I know of a number of people who have been put off by her position switches (epitomized by her debate position of both supporting and opposing Eliot Spitzer's plan to issue driver's licenses to illegal aliens. Regardless of your view on the issue, clearly taking both sides within two minutes is pretty obvious. She's very similar to Mitt Romney in that regard.)

I have no doubt that there are SOME people who oppose her because she's a woman, but there are very few jurisdictions in this country that don't have powerful female politicians already. There are a number of jurisdictions you would probably classify as "red-state", "conservative", etc. that have elected women to powerful offices already.

(Examples? Louisiana, with Sen. Mary Landrieu and former Gov. Kathleen Babineaux Blanco; Texas, with Sen Kay Bailey Hutchison; Arizona, with the above-mentioned Gov. Janet Napolitano; Arkansas, Sen Blanche Lambert Lincoln; etc.)

Posted by: ArmyBrat | January 7, 2008 11:40 AM

ArmyBrat - i love your 'belching' story.

and MN! did you watch the game last night?

Posted by: dotted_1 | January 7, 2008 11:54 AM

"yes, it's definitely a coaching failure."

Army Brat, everyone knows better than the coach! I'm sure you are familiar whith this concept, right?

Posted by: GutlessCoward | January 7, 2008 12:00 PM

The most disturbing thing to me about Leslie's basketball story is the
score: 10-4. BOR-ING!

Posted by: michaels | January 7, 2008 12:30 PM

Talk all you want. It's irrelevant. For whatever reason, the Democrats have decided to nominate Barack Obama. Apparently, most Dems want to see eight more years of Republican rule. Fair enough. I guess it makes white Democrats feel good to vote for an African-American. Hope that "Feel Good" stuff carries them through eight years of Mike Huckabee forcing retarded 15-year olds who are raped by their stepfathers to have the baby. Oh yeah, Huckabee is a real feel-good guy.

Posted by: antipATRICK | January 7, 2008 12:33 PM

I didn't vote for Bill and I ain't votin' for Hillary. 'Course I didn't vote for the Bushes either, but I fully supported Gore and Kerry. Pelosi, for me, would be a better candidate than Carpetbagger Clinton. Not saying that others haven't done it, its just that everyone knew from the day she announced for New York she had the presidency on her radar. What...she couldn't do it from Arkansas? Every one of her moves is broadcast by polls and media before it happens. No surprise, no ingenuity, no self. That's why I don't want her as president.

I'm pretty much disappointed by most of the field. DW and I discussed over the weekend and we feel that there will be another Repub pres next term because none of the Demos are enough by themselves. Maybe a good running mate will help.

Posted by: WorkingDad | January 7, 2008 12:38 PM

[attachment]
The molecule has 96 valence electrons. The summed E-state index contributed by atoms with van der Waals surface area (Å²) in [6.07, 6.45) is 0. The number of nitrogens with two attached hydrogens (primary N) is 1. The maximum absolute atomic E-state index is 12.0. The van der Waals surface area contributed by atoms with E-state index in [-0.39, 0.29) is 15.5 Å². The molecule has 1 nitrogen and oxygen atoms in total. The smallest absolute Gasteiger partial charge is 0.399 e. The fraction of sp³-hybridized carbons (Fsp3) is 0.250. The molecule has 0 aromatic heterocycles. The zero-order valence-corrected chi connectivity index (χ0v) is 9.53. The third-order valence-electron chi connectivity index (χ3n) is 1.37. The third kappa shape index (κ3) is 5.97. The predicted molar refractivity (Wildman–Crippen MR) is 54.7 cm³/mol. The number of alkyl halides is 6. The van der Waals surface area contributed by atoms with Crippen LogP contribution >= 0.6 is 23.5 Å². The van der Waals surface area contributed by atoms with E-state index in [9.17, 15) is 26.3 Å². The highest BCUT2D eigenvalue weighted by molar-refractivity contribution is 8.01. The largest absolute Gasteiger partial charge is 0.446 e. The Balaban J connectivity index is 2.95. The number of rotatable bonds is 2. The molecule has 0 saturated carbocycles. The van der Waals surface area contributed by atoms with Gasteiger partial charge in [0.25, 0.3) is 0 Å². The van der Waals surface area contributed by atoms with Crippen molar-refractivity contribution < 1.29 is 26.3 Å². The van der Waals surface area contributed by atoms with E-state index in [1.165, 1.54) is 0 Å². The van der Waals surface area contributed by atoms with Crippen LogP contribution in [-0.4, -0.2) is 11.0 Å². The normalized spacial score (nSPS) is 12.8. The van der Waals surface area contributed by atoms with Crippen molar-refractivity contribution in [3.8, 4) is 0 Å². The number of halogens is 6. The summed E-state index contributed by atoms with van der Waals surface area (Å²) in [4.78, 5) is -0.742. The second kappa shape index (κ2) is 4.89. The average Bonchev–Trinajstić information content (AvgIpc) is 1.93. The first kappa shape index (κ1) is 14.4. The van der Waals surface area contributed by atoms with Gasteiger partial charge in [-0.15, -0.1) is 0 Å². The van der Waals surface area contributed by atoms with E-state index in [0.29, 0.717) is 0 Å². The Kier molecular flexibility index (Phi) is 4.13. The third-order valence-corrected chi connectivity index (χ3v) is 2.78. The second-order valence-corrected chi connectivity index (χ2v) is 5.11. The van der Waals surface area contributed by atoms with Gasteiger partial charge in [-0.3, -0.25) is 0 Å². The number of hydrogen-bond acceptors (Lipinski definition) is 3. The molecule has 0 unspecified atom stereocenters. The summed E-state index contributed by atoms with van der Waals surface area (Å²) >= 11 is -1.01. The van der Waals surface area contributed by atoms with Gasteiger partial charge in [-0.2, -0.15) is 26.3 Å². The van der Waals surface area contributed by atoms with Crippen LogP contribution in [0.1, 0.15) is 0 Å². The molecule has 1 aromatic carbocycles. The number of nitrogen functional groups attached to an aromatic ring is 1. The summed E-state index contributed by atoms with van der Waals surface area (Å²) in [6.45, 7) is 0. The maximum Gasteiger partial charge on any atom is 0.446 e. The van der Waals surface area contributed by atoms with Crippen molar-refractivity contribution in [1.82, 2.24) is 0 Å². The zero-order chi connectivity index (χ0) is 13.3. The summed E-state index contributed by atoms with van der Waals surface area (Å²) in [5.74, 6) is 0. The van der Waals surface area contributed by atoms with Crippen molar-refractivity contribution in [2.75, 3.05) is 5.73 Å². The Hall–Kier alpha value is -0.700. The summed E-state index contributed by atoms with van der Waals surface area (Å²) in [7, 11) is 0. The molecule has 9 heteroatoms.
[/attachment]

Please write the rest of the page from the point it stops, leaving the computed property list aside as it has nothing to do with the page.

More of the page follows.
Actually, the score shows the boys can't score (seeings how the claim is they hog the ball)...though at tender ages, the scores are pretty low. Anyone else sit through a 2-1 scored game between 8 year olds? I, though, loved it because each shot, well call them a heave in the general direction rather than a shot, *could* have scored. I love games where kids try hard.

Posted by: dotted_1 | January 7, 2008 12:44 PM

Any relationship between kids' reluctance to give girl players ball time and Democratic primary voters' tepid support for Hillary Clinton is spurious, at best.

There is much I admire about HRC, to be sure, but the reality is that she seeks to establish her experience and credentials by largely focusing on her time spent as First Lady (and U.S. Senator, of course, but to a lesser degree). That voters would find this strategy problematic is not gender discrimination. Additionally, a Clinton win in both the primary and general elections would mean that since 1988, two political families have dominated US presidential politics. Again, that voters would find this outcome problematic is not gender discrimination.

Posted by: rlcooperman | January 7, 2008 12:48 PM

I think all of the candidates show how we don't really have great candidates to choose from.

I like giuliani, when I hear thompson, he has good stuff to say - but he doesn't have a great way of speaking, actually.

I've heard bloomberg might run, i might vote for him. the more i hear him say, the more i like him.

Posted by: atlmom1234 | January 7, 2008 12:48 PM

"When you include Edwards' points, the boys outscored the girl 68 to 29 percent."

Oh, for the love of God!!! Is anyone actually simple-minded enough to evaluate the Iowa results this way??? Sheesh, Leslie, I know your brain functions better than this.

Posted by: newslinks1 | January 7, 2008 12:49 PM

oh, and no one really talks about anything really important. It really pisses me off.

Like - there is no panacea to having the govt running our health care system. It wouldn't be better.

But that's what the dems keep talking about - ya know, the only one i want to be in charge of my health care is ME. I don't want anyone else to have the ability to make decisions. Cause others will NOT make better decisions for me than I will - not insurers, not the govt, not my company, etc....people need to take responsibility for themselves. If you (as in people) want others to be in charge, then they have to deal with others making decisions - and live with them. You can't have others making your decisions then be angry about those decisions. But that's what will happen with healthcare. As happens with most everything else in this country - we do so like to complain.